It has been more than a year since Madonna proclaimed at the first Women’s March in Washington, D.C. that “Yes, I have thought an awful lot about blowing up the White House. But I know that won’t change anything.”
Her rant that day may not have changed anything, but it certainly spread like wildfire on the national news networks as the opening shot of women’s all-out war on Trump.
But what is this war really about? Is it mostly about a woman’s right to choose? Since the March planners refused to allow pro-life women to participate, one might think so. Yet, until very recently, neither President Trump nor the Republican Party has taken any official side on the abortion issue. More likely, this war is really about identity politics and what Columbia University Professor Mark Lilla has called “The Liberal Crackup.”
Lilla traces the origins of identity politics to a slogan of the feminist movement during the 1960s: The personal is the political.
“Originally,” Lilla observes, “it was interpreted to mean that everything that seems strictly private—sexuality, the family, the workplace—is in fact political and that there are no spheres of life exempt from the struggle for power…. But the phrase could also be taken in a more romantic sense: that what we think of as political action is in fact nothing but personal activity, an expression of me and how I define myself. As we would put it today, my political life is a reflection of my identity.”
Certainly, this “romantic” definition fits Madonna’s rant. She was not really planning to “blow up the White House;” she merely wanted to re-afffirm her already well-established public identity as a femme fatale. Given the circumstances, it wouldn’t have surprised anyone if she had followed her threat at the Women’s March by breaking into a soaring rendition of “Don’t Cry for Me Argentina.”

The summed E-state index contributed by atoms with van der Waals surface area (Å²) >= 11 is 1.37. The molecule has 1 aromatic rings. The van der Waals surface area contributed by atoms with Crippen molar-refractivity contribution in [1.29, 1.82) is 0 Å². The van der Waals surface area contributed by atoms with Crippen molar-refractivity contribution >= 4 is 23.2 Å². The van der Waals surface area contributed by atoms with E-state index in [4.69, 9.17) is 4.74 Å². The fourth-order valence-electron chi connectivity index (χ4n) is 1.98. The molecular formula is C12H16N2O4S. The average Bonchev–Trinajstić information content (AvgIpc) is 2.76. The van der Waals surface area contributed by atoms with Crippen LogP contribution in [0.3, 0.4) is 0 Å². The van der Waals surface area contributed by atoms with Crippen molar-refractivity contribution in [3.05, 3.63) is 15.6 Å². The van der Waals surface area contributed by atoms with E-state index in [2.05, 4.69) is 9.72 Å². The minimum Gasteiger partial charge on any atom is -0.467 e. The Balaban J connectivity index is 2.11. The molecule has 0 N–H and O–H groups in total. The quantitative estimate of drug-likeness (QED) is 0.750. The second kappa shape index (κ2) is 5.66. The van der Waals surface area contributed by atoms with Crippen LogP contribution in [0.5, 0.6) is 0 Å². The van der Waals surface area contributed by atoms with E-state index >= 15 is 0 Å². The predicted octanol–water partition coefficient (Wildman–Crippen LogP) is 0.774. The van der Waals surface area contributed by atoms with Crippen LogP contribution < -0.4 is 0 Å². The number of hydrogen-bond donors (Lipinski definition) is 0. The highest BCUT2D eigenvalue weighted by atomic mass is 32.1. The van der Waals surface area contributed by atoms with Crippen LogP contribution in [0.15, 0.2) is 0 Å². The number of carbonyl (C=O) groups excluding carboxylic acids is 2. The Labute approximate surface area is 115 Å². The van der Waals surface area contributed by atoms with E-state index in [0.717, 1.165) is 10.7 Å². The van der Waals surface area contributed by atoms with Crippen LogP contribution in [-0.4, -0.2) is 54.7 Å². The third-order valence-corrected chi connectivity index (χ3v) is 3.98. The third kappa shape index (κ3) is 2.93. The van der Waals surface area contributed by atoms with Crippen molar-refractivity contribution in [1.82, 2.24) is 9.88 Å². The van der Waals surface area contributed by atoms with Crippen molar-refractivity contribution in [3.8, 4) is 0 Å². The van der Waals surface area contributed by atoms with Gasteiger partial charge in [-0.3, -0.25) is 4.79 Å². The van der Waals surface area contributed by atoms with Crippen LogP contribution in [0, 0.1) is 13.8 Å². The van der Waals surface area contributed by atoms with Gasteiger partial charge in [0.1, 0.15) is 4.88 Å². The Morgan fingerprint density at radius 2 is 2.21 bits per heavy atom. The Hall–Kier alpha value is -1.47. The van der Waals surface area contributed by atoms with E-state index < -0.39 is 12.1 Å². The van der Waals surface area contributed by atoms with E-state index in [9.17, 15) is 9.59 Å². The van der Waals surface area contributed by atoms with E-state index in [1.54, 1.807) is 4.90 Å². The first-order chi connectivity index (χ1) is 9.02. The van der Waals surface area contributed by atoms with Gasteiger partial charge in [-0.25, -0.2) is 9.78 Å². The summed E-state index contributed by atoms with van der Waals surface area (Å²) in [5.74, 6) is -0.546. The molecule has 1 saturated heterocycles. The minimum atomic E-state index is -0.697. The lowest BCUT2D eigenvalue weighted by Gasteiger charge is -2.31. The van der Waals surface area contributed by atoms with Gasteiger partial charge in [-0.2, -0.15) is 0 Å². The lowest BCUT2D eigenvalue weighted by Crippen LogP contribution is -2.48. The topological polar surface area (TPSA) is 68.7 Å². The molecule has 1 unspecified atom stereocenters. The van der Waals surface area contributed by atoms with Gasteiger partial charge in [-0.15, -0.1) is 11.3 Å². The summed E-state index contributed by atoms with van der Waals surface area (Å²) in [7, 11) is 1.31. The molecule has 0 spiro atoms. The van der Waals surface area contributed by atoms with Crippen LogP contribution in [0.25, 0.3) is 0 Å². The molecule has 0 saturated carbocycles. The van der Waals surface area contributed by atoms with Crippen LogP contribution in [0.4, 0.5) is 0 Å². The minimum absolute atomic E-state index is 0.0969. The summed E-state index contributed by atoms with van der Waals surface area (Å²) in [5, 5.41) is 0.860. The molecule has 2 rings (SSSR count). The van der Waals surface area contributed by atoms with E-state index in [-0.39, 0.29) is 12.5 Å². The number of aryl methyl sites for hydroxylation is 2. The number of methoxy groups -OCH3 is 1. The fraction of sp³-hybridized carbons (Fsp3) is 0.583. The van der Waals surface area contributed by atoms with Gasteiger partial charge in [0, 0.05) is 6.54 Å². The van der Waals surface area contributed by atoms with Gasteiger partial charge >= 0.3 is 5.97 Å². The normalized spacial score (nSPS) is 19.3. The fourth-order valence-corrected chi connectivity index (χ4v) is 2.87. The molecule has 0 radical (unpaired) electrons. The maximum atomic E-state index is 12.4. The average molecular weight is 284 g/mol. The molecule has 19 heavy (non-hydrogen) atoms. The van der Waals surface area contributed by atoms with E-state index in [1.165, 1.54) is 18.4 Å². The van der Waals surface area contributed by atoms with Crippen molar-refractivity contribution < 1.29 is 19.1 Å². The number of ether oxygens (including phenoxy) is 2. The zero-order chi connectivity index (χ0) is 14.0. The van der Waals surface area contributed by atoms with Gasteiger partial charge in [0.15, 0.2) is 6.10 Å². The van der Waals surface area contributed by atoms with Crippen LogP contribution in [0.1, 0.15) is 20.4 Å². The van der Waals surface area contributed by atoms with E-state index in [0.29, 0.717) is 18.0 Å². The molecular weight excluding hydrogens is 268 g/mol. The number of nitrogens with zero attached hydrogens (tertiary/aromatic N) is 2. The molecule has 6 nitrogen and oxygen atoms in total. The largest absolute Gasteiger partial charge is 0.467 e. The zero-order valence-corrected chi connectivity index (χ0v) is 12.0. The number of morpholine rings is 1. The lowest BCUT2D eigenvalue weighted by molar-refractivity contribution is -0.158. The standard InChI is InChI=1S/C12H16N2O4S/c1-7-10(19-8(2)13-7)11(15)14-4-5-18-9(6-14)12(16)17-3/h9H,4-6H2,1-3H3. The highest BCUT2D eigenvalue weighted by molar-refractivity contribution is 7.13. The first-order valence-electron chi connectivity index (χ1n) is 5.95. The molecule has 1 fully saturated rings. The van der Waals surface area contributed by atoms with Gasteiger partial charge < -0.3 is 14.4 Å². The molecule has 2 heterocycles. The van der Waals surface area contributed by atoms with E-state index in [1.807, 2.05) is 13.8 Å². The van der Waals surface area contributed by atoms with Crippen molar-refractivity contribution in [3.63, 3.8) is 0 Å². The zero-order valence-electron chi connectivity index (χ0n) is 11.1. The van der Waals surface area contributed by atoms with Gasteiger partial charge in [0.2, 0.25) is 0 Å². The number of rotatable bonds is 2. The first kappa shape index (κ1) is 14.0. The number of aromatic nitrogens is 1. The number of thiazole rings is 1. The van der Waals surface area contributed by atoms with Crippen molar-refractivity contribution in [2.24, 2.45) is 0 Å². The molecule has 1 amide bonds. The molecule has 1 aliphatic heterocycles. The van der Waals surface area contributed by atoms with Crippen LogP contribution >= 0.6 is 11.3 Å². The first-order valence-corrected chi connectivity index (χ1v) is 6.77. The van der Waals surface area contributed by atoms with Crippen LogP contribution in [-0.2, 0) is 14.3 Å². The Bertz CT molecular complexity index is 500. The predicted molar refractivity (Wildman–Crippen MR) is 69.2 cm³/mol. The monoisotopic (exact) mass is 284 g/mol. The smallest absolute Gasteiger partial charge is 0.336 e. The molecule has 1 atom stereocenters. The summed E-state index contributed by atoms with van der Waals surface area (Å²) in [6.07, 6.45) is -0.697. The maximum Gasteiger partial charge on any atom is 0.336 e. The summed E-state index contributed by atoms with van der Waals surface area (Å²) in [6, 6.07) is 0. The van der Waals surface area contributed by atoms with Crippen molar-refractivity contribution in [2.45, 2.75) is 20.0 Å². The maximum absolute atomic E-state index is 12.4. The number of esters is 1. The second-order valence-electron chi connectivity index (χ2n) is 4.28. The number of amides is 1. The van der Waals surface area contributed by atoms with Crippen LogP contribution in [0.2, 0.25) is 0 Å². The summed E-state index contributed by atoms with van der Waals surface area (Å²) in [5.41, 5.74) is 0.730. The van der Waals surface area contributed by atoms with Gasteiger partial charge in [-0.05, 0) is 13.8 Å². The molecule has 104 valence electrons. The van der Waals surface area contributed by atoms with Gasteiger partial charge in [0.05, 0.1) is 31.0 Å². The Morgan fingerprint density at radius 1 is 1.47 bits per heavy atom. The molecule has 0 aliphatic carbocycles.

Such egocentrism, Lilla explains, “was an innovation on the left. Socialism had no time for individual recognition.” It was in the 1970s, Lilla notes, when “less radical liberal and progressive activists also began redirecting their energies away from party politics and toward a wide range of single-issue social movements.”
This, then, is what Lilla apparently considers a primary cause of “The Liberal Crackup.” As he concludes in his final paragraph, “The politics of identity has done nothing but strengthen the grip of the American right on our institutions. It is the gift that keeps on taking. Now is the time for liberals to do an immediate about-face and return to articulating their core principles of solidarity and equal protection for all.”
Sadly, the time for such an about-face is way too late. Writing in the November 2017 issue of IMPRIMIS, a publication of Hillsdale College, Matthew Continnetti has cited some of the most egregious liberal-left attacks on traditional American values:
* At the Democratic National Convention in 2012, a majority of delegtates opposed any reference to God in their party platform
* In 2014, the Affordable Care Act forced the Little Sisters of the Poor to provide contraceptive coverage for their employees under a mandate that violated the free exercise of religion.
* In 2015, an Oregon judge fined a small Christian bakery $135,000 for refusing to bake a cake for a same-sex wedding.
* By March of 2017, Democrat legislative majorities in19 states and the District of Columbia had passed anti-discrimination laws that let transgenders use public facilities corresponding to their gender “identity” instead of their gender at birth.
Perhaps even more significant have been the ubiquity of Facebook and the smartphone-induced epidemic of “selfies”—technological innovations that have launched our nation on what may be an irreversible path to “special interest” balkanization.
In her Jan. 12 Wall Street Journal article on when parents should give children smartphones, Betsy Morris stresses that the goal of Facebook and Google “is to create or host captivating experiences that keep users glued to their screens, whether for Instagram, YouTube, Snapchat or Facebook.”